Book Drawing: Leave a comment here or email me at firstname.lastname@example.org and I’ll enter your name for a March book drawing to win a copy of The Stained Glass Pickup.
January of this year, my husband received three solicitations in the mail. They reminded both of us that life is marching on and leaving its boot tread.
One company wanted to sell him a burial policy. Another urged him to buy a Miracle Ear hearing aid, and the third recommended preordering a tombstone. Those purchases will no doubt be made some day, but for now, I’d rather invest my money and time in people and in personal growth than a chunk of marble with chiseled names.
We’re several years from even drawing social security and reminders are all around us that you’re not what you used to be. Growing older is inevitable, but even though the body declines, a person can be renewed in other ways.
In Susannah Seton’s book, Simple Pleasures of the Garden, she says, “The garden grows us.” As Easter approaches this year, I couldn’t shake her words out of my mind. The earth’s bounty wasn’t meant to only nourish us physically, to keep us “healthy” until we die.
This God-created planet, with food sources, air, water and beauty, is a great big garden where we were God supplies all we need to mature intellectually, morally, and emotionally. God intentionally planted us here creating a perfect environment for good growth. We can thrive here.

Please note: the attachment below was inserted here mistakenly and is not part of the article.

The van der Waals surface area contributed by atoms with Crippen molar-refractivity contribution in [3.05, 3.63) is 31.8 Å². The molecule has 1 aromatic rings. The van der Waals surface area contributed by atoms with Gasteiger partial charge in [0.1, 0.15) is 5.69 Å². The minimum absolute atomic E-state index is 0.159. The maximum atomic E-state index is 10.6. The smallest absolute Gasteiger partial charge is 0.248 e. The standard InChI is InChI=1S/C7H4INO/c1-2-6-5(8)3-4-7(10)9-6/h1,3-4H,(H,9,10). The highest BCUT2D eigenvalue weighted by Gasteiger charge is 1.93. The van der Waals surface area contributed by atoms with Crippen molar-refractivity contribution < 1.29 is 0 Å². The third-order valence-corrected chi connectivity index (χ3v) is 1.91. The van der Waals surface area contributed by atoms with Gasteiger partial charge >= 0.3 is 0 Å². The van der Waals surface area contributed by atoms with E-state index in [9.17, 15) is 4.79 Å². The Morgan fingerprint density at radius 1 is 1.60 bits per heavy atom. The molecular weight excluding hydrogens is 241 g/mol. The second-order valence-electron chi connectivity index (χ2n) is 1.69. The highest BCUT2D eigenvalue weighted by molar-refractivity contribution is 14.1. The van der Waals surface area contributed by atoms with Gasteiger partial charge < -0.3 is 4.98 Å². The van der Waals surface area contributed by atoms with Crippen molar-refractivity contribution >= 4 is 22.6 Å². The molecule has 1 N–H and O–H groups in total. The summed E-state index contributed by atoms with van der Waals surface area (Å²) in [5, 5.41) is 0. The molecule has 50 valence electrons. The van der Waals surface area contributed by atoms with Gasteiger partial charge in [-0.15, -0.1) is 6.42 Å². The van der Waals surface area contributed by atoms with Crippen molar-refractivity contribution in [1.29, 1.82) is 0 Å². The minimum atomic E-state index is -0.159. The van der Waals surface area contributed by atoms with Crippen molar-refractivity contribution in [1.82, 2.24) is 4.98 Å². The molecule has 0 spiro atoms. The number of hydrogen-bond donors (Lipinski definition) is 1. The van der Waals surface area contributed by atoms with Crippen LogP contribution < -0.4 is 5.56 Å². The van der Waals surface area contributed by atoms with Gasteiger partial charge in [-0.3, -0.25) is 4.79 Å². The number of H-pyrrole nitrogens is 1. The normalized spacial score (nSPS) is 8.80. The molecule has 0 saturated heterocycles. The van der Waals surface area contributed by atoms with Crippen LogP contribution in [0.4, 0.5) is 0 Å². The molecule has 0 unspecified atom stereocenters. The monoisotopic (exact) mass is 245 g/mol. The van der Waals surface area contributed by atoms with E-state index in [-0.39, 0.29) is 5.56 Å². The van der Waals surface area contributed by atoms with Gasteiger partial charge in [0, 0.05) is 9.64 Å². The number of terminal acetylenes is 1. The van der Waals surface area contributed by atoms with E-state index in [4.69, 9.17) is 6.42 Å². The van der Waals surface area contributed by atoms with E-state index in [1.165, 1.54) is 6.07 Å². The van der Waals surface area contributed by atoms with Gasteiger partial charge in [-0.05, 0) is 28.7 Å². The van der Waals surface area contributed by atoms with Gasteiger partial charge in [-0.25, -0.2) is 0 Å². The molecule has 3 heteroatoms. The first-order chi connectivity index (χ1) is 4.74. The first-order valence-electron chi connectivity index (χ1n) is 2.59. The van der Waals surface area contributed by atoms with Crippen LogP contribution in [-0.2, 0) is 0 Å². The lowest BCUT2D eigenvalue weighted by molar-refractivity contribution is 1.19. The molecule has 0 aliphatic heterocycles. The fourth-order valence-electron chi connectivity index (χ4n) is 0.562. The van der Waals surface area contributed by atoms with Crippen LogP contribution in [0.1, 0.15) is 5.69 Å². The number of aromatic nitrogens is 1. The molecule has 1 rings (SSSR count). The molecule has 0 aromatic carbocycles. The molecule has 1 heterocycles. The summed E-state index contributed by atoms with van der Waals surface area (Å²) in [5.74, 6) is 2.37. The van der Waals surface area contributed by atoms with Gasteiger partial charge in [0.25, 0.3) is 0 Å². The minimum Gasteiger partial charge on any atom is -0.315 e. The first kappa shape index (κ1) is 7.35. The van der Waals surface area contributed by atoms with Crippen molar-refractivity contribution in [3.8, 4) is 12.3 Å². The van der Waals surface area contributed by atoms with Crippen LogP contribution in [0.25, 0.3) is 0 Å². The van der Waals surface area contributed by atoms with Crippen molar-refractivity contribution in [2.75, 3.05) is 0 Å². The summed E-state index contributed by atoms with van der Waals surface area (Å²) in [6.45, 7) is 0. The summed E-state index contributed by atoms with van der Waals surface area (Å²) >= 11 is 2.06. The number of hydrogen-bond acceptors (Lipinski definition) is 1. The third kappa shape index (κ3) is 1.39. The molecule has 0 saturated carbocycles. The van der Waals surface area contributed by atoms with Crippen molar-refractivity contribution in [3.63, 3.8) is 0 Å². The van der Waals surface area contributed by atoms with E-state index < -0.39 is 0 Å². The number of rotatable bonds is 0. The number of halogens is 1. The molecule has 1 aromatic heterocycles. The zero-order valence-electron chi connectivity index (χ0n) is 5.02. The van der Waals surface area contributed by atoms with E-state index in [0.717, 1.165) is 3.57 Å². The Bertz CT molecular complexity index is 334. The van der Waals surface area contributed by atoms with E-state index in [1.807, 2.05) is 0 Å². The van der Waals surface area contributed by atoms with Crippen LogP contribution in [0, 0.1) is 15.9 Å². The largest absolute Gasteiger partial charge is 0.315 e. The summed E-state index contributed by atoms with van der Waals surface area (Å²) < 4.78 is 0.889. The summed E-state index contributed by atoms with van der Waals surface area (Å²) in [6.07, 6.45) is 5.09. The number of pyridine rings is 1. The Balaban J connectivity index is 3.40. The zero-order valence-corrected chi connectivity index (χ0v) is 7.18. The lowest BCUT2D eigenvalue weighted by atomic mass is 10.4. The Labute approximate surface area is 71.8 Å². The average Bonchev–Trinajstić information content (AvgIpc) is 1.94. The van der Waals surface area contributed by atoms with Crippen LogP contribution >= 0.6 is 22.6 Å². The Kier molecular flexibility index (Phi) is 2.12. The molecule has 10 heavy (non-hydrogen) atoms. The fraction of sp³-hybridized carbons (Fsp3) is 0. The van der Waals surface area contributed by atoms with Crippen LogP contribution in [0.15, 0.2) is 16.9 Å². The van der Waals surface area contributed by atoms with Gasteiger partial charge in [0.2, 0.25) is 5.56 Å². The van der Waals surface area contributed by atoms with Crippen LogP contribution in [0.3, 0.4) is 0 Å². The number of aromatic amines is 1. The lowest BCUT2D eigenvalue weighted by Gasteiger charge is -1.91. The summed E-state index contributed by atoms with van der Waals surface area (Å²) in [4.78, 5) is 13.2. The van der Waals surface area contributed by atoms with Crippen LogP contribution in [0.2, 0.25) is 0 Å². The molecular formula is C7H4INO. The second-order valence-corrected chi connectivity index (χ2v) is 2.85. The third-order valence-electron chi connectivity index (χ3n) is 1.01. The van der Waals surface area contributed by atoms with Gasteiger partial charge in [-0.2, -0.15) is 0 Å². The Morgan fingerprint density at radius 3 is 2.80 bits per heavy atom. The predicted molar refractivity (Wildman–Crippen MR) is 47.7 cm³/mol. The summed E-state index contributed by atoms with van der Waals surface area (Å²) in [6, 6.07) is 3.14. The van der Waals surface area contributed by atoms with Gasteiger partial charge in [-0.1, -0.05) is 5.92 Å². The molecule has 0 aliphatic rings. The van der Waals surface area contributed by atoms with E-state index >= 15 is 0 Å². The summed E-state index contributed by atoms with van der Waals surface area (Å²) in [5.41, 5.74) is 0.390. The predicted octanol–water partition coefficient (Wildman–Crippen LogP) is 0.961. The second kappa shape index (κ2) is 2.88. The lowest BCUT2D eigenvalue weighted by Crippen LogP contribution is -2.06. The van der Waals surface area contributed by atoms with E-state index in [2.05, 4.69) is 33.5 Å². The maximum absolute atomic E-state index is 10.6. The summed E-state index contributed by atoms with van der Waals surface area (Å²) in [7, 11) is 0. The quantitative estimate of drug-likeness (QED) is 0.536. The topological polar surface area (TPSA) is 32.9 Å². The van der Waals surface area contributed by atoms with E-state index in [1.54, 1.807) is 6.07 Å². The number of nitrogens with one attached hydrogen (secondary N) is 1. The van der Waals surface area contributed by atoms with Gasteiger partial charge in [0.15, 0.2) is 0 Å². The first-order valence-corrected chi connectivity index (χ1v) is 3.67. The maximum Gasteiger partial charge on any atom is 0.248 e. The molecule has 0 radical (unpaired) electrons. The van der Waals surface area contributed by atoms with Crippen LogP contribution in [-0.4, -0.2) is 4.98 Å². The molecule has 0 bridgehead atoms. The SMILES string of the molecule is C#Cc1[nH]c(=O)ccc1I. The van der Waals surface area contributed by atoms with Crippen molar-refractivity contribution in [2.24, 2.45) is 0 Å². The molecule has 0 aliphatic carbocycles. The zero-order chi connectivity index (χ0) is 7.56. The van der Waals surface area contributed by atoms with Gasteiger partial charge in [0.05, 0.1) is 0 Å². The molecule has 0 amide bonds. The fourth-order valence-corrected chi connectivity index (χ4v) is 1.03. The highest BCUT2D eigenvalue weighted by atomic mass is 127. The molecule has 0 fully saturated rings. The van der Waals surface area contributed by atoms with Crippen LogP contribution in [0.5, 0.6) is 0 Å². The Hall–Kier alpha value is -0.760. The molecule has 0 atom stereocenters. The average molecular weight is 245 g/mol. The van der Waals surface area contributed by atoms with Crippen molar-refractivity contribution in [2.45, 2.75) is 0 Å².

This is a lesson the women learned when they visited the garden-tomb of Jesus. While alive, he had given them visuals of a better life. He brought people back to life, to breathe again. He took a 12 year old girl’s hand and urged her back to this garden to grow some more (John 5:24).
On another day, a funeral procession wound toward the city limits. A widowed woman prepared to bury her son, but Jesus halted the makeshift bier and said to her, “Don’t cry” (Luke 7). He had resurrection plans, to give her son back, to give opportunity for growth in this earth-garden.
And Lazarus, who had been gone four whole days, Jesus called him from his tomb. He hobbled out still bound in strips of burial cloths. A stunned crowd saw life reborn, emerging in a cemetery.
The women at Jesus’ garden tomb expected to continue their mourning about decline and loss, but a surprise awaited them. They were greeted by angels not death. These messengers said, “He is risen. He is not here!”
Our spirits, the inner person, does not have to age. In Christ they are renewed every day. And it was near Jesus’ empty garden tomb, God further revealed his perfect plan of immortal life—no retirement, no graves, and no tombstones. And he calls us to grow because of the garden message, “He is risen.”